___________________________________________________________________________

Hi there - I have used Nikon Coolpix S550 and S560 cameras very
successfully in Svalbard down to minus 5 (at least) and had no issues -
they are one of the few point and shoot cameras that have a time lapse
function - you can set the interval to whatever you like and we used
cheap flexible waterproof housings with 2 small silica gel sachets
inside - no issues of any sort with damp, cold etc.

I can send you some sample videos and an image of our setup if that
would be useful?

___________________________________________________________________________

Core Jaskolski makes a great timer. It works with many cameras, uses
very little power and takes pictures only when there is enough light.
($600 US)

[hidden email]

The software is robust, and the camera will work.  Its being used with
both nikon and canon SLR cameras.

You have to build your own enclosures. We mimic the EIS boxes, they cost
about $500 US and take a half day to construct.

Its not totally simple, but is not a million wires and loggers either.
You get a very nice product.

___________________________________________________________________________

Hi Hugues,

Hanne Christiansen and I are using time lapse cameras from Harbotronics.
https://www.harbortronics.com/
they are reasonably small, have very good resolution, long lasting
batteries and a good timer. on the downside, like with any equipment in
the arctic, you have to maintain it quite well in order to get good
data. overall, the harbotronics cameras helped us monitor periglacial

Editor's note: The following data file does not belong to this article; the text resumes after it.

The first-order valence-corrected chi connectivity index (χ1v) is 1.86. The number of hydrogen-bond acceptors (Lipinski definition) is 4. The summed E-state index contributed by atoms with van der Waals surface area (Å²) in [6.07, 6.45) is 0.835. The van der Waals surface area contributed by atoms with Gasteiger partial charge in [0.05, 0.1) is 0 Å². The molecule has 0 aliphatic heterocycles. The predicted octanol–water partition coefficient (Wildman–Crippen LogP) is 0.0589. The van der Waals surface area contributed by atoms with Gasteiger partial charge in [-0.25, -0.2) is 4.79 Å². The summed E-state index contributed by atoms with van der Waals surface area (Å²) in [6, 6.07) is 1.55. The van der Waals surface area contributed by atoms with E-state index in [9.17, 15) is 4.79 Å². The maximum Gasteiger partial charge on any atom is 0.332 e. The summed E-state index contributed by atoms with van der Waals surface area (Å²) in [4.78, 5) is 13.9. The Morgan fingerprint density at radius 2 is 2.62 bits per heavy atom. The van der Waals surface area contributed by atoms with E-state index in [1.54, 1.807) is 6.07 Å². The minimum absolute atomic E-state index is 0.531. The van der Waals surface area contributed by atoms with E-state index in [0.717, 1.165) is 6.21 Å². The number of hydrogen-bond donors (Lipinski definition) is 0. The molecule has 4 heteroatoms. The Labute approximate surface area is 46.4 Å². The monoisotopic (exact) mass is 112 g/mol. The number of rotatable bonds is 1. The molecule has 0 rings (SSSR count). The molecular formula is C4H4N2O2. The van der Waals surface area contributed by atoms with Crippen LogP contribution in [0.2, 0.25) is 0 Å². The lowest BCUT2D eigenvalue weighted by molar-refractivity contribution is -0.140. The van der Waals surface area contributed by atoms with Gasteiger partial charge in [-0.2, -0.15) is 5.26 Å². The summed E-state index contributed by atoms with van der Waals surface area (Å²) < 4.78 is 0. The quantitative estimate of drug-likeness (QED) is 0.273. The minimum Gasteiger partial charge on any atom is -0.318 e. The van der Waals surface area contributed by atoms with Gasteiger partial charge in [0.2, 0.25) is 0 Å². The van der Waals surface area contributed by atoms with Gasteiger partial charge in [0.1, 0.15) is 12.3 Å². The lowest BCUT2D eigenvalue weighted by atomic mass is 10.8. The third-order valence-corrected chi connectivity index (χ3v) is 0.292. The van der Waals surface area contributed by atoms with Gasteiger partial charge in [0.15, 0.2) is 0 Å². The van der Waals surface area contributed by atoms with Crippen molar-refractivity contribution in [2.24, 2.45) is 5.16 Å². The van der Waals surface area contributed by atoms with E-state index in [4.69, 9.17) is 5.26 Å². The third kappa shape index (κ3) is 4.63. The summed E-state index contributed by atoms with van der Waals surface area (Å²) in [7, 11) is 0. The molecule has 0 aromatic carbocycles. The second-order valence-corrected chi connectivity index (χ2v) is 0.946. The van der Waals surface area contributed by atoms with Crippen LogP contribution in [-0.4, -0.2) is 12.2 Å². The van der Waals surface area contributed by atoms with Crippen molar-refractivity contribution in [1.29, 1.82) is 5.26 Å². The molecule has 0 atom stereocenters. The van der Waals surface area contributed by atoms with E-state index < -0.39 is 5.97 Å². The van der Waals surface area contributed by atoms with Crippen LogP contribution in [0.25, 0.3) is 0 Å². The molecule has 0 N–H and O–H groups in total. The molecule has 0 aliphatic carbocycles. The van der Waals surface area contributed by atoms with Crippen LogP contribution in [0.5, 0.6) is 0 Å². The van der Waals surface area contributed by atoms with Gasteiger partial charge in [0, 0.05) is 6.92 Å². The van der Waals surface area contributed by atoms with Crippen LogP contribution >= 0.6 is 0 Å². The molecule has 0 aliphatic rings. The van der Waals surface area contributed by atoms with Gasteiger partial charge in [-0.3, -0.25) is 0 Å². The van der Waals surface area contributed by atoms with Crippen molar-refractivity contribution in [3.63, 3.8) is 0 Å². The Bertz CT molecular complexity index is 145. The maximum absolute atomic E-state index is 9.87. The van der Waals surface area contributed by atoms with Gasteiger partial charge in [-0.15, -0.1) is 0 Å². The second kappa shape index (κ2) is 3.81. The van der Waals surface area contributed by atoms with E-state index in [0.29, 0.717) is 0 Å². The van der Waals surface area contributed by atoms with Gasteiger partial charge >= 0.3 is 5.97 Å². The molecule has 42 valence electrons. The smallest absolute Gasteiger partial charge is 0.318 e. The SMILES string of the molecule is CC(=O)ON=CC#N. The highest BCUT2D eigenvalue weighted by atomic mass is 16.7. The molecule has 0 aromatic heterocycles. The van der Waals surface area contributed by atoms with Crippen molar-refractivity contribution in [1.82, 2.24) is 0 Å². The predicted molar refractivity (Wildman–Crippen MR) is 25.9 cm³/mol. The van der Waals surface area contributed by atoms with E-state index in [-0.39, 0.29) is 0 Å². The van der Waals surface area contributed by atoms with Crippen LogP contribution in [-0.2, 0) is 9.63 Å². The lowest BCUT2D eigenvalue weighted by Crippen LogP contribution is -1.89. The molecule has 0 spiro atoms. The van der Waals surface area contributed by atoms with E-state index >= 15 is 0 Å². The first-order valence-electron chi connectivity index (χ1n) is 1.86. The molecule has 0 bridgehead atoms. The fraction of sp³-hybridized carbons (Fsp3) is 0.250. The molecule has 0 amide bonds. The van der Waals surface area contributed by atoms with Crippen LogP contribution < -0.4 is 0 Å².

processes around longyearbyen in great detail over the last couple of years.

___________________________________________________________________________

Hughes -

We have deployed pentax optio with a AC adapter rigged to provide more
battery power.  No housing is needed as the camera is designed to work
underwater also.  Only limitation is the 999 picture maximum.  We set
picture capture at 90 minute interval, so able to operate for summer season.
http://www.pentaximaging.com/digital-camera/?gclid=CK_U2N_BtK4CFUcGRQod8mLsxA

Also very happy with the moultrie game camera.  This lasted four months
on four lithium AA batteries @ 15 minute interval.
http://www.amazon.com/Moultrie-Game-Spy-Plot-Stalker/dp/B004ILNMIY/ref=sr_1_2?s=sporting-goods&ie=UTF8&qid=1330014747&sr=1-2

___________________________________________________________________________

Hey Hugues, I have worked with   https://www.harbortronics.com/    and
they are really good. I have them shooting in the Arctic in the middle
of the winter with no issues.

___________________________________________________________________________

Hi Hugues,

I have been using PlantCams by Windscape. They are specifically designed
for time-lapse work and they have moderate picture quality and write to